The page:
The amount of money deposited in bank accounts recently reached a new high of $10.3 trillion, according to research firm Market Rates Insight.
As of June 30, that figure was an increase of $139 billion in the first six months of this year, MRI said citing FDIC data.
The highest increase in account balance occurred in regular savings accounts, which increased by $192 billion to a new record amount of $1.7 trillion. Money market accounts showed a modest increase of $16 billion to a new record of $4.0 trillion, according to MRI. The increase in deposit balances occurred even though the interest rate currently paid on savings accounts is only 0.13% and on money market accounts only 0.12%.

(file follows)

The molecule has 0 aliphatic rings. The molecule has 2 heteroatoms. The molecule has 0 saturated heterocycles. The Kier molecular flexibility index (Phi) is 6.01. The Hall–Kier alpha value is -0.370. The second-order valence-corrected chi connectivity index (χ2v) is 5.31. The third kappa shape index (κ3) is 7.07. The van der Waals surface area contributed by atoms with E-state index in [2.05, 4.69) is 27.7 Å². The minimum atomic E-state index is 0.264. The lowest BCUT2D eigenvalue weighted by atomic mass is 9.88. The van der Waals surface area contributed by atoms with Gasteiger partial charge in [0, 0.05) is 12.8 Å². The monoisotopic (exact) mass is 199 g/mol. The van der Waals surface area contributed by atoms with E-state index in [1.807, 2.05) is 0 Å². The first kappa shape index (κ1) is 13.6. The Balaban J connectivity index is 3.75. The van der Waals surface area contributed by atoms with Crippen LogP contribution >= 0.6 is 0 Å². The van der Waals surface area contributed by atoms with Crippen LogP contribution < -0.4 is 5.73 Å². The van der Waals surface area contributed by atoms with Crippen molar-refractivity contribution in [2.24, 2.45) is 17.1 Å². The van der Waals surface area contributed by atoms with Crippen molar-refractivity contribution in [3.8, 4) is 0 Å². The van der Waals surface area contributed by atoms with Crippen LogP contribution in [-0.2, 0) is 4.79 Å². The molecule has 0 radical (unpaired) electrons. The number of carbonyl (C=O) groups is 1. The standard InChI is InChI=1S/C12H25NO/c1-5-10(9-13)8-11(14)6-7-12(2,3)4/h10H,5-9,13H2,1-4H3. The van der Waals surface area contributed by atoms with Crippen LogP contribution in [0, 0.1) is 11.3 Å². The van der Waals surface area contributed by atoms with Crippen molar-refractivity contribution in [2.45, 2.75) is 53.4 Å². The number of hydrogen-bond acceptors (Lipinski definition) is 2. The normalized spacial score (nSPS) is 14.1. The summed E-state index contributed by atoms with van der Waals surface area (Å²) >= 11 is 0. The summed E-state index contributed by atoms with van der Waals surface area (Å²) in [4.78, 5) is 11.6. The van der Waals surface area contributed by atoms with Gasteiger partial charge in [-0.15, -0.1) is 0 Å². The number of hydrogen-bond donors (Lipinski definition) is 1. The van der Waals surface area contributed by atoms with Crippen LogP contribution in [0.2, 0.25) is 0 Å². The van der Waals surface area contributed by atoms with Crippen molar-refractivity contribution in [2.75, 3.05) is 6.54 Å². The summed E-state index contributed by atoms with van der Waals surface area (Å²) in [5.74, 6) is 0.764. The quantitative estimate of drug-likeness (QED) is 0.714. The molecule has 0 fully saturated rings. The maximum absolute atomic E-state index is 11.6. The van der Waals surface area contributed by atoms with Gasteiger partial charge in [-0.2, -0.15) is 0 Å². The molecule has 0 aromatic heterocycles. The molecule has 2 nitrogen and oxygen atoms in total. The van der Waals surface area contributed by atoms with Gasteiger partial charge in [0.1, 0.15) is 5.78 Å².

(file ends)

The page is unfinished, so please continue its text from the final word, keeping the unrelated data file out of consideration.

All other major account types experienced a decline in balances during the first six months of this year. The largest drop occurred in checking accounts, which decreased by $34 billion to a balance of $1.4 trillion.
Certificate of deposit balances decreased by $16 billion to a total balance of $1.8 trillion. The interest rate currently paid on checking accounts is less than one-tenth of one percent (0.09%), and the average interest rate on all CD terms, from three months to five years, is 0.46%, the data showed.
“As long as lending is soft, deposited money is becoming more and more expensive to banks since they have to pay interest on the increased amount of deposits, as well as deposit insurance to the FDIC,” said Dan Geller, MRI executive vice president.
Meanwhile, savings per member at credit unions climbed 4.6% during the past year to $9,317. Members’ savings surged in June, up $7 billion (0.8%) for the month, according to the August issue of CUNA Mutual Group’s Credit Union Trends Report.